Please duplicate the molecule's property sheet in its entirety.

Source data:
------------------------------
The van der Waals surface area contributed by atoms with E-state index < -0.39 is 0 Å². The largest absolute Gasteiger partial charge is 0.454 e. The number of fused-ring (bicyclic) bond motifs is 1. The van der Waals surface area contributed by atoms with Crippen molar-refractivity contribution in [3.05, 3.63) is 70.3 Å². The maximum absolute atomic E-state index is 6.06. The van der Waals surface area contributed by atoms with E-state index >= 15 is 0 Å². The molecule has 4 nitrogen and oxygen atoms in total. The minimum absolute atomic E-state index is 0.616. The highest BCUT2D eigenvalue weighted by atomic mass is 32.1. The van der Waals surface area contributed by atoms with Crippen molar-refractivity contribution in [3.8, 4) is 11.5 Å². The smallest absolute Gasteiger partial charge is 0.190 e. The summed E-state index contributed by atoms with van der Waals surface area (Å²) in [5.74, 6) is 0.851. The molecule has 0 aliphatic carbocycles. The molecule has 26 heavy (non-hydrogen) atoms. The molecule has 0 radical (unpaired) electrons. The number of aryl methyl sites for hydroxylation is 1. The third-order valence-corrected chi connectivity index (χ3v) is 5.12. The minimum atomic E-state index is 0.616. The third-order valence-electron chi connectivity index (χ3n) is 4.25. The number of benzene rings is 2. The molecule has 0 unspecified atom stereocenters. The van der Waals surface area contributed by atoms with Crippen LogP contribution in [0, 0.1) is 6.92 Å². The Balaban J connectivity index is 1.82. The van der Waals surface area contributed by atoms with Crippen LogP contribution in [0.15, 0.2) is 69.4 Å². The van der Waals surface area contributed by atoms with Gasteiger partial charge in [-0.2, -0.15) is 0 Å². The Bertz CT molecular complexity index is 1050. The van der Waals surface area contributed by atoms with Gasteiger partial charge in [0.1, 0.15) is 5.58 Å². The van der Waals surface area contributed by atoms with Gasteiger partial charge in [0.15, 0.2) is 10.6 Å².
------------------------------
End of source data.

The van der Waals surface area contributed by atoms with E-state index < -0.39 is 0 Å². The largest absolute Gasteiger partial charge is 0.454 e. The number of fused-ring (bicyclic) bond motifs is 1. The van der Waals surface area contributed by atoms with Crippen molar-refractivity contribution in [3.05, 3.63) is 70.3 Å². The maximum absolute atomic E-state index is 6.06. The van der Waals surface area contributed by atoms with E-state index >= 15 is 0 Å². The molecule has 4 nitrogen and oxygen atoms in total. The minimum absolute atomic E-state index is 0.616. The highest BCUT2D eigenvalue weighted by atomic mass is 32.1. The van der Waals surface area contributed by atoms with Crippen molar-refractivity contribution in [3.8, 4) is 11.5 Å². The smallest absolute Gasteiger partial charge is 0.190 e. The summed E-state index contributed by atoms with van der Waals surface area (Å²) in [5.74, 6) is 0.851. The molecule has 0 aliphatic carbocycles. The molecule has 26 heavy (non-hydrogen) atoms. The molecule has 0 radical (unpaired) electrons. The number of aryl methyl sites for hydroxylation is 1. The third-order valence-corrected chi connectivity index (χ3v) is 5.12. The minimum atomic E-state index is 0.616. The third-order valence-electron chi connectivity index (χ3n) is 4.25. The number of benzene rings is 2. The molecule has 0 unspecified atom stereocenters. The van der Waals surface area contributed by atoms with Crippen LogP contribution in [0, 0.1) is 6.92 Å². The Balaban J connectivity index is 1.82. The van der Waals surface area contributed by atoms with Crippen LogP contribution in [0.15, 0.2) is 69.4 Å². The van der Waals surface area contributed by atoms with Gasteiger partial charge in [-0.2, -0.15) is 0 Å². The Bertz CT molecular complexity index is 1050. The van der Waals surface area contributed by atoms with Gasteiger partial charge in [0.1, 0.15) is 5.58 Å². The van der Waals surface area contributed by atoms with Gasteiger partial charge in [0.15, 0.2) is 10.6 Å².